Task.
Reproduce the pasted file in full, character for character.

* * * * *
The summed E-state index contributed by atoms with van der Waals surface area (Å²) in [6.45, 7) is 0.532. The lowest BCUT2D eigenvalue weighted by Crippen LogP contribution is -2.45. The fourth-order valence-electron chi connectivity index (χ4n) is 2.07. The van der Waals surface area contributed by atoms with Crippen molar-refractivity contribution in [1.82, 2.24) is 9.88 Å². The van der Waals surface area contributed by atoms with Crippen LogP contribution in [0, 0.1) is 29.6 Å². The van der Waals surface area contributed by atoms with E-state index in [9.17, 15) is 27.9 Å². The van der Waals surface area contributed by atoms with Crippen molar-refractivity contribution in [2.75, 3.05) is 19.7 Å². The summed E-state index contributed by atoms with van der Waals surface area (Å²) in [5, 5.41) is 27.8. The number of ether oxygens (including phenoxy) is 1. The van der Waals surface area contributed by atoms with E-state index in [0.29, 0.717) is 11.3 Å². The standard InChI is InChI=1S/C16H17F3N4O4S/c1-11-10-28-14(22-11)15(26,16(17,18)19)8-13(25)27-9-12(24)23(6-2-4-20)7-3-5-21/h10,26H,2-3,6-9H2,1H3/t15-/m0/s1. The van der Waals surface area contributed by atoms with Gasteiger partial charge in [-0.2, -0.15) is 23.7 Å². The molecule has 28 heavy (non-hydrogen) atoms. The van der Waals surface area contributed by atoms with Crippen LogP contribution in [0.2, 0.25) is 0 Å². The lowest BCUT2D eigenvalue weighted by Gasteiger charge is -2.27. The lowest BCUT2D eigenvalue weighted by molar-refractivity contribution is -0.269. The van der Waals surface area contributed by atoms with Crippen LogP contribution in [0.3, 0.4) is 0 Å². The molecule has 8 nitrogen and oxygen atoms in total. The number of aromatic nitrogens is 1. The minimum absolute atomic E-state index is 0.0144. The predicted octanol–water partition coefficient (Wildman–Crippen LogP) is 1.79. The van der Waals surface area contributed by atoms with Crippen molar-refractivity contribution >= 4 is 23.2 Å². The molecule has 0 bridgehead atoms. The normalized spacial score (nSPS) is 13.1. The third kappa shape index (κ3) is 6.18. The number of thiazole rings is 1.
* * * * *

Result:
The summed E-state index contributed by atoms with van der Waals surface area (Å²) in [6.45, 7) is 0.532. The lowest BCUT2D eigenvalue weighted by Crippen LogP contribution is -2.45. The fourth-order valence-electron chi connectivity index (χ4n) is 2.07. The van der Waals surface area contributed by atoms with Crippen molar-refractivity contribution in [1.82, 2.24) is 9.88 Å². The van der Waals surface area contributed by atoms with Crippen LogP contribution in [0, 0.1) is 29.6 Å². The van der Waals surface area contributed by atoms with E-state index in [9.17, 15) is 27.9 Å². The van der Waals surface area contributed by atoms with Crippen molar-refractivity contribution in [2.75, 3.05) is 19.7 Å². The summed E-state index contributed by atoms with van der Waals surface area (Å²) in [5, 5.41) is 27.8. The number of ether oxygens (including phenoxy) is 1. The van der Waals surface area contributed by atoms with E-state index in [0.29, 0.717) is 11.3 Å². The standard InChI is InChI=1S/C16H17F3N4O4S/c1-11-10-28-14(22-11)15(26,16(17,18)19)8-13(25)27-9-12(24)23(6-2-4-20)7-3-5-21/h10,26H,2-3,6-9H2,1H3/t15-/m0/s1. The van der Waals surface area contributed by atoms with Gasteiger partial charge in [-0.2, -0.15) is 23.7 Å². The molecule has 28 heavy (non-hydrogen) atoms. The van der Waals surface area contributed by atoms with Crippen LogP contribution in [0.2, 0.25) is 0 Å². The lowest BCUT2D eigenvalue weighted by Gasteiger charge is -2.27. The lowest BCUT2D eigenvalue weighted by molar-refractivity contribution is -0.269. The van der Waals surface area contributed by atoms with Crippen LogP contribution in [0.3, 0.4) is 0 Å². The molecule has 8 nitrogen and oxygen atoms in total. The number of aromatic nitrogens is 1. The minimum absolute atomic E-state index is 0.0144. The predicted octanol–water partition coefficient (Wildman–Crippen LogP) is 1.79. The van der Waals surface area contributed by atoms with Crippen molar-refractivity contribution >= 4 is 23.2 Å². The molecule has 0 bridgehead atoms. The normalized spacial score (nSPS) is 13.1. The third kappa shape index (κ3) is 6.18. The number of thiazole rings is 1.